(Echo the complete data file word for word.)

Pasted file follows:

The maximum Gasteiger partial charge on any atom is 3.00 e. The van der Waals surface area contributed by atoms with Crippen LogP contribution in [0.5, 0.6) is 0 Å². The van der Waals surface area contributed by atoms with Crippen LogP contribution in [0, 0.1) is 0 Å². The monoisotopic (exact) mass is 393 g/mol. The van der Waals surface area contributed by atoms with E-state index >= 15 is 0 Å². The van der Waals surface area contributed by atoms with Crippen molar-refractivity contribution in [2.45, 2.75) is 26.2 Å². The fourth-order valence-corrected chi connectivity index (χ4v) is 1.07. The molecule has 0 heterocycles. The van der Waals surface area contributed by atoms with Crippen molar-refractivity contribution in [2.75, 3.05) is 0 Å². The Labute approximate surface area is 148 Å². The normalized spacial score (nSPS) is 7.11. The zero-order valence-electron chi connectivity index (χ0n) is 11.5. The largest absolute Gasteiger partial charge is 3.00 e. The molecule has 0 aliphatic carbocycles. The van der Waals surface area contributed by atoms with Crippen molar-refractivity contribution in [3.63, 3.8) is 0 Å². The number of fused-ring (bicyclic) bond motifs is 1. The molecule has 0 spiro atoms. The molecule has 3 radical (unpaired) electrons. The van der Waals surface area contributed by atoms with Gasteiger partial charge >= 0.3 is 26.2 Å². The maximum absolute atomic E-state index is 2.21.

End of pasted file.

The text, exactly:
The maximum Gasteiger partial charge on any atom is 3.00 e. The van der Waals surface area contributed by atoms with Crippen LogP contribution in [0.5, 0.6) is 0 Å². The van der Waals surface area contributed by atoms with Crippen LogP contribution in [0, 0.1) is 0 Å². The monoisotopic (exact) mass is 393 g/mol. The van der Waals surface area contributed by atoms with E-state index >= 15 is 0 Å². The van der Waals surface area contributed by atoms with Crippen molar-refractivity contribution in [2.45, 2.75) is 26.2 Å². The fourth-order valence-corrected chi connectivity index (χ4v) is 1.07. The molecule has 0 heterocycles. The van der Waals surface area contributed by atoms with Crippen molar-refractivity contribution in [2.75, 3.05) is 0 Å². The Labute approximate surface area is 148 Å². The normalized spacial score (nSPS) is 7.11. The zero-order valence-electron chi connectivity index (χ0n) is 11.5. The largest absolute Gasteiger partial charge is 3.00 e. The molecule has 0 aliphatic carbocycles. The van der Waals surface area contributed by atoms with Crippen molar-refractivity contribution in [3.63, 3.8) is 0 Å². The number of fused-ring (bicyclic) bond motifs is 1. The molecule has 0 spiro atoms. The molecule has 3 radical (unpaired) electrons. The van der Waals surface area contributed by atoms with Gasteiger partial charge >= 0.3 is 26.2 Å². The maximum absolute atomic E-state index is 2.21.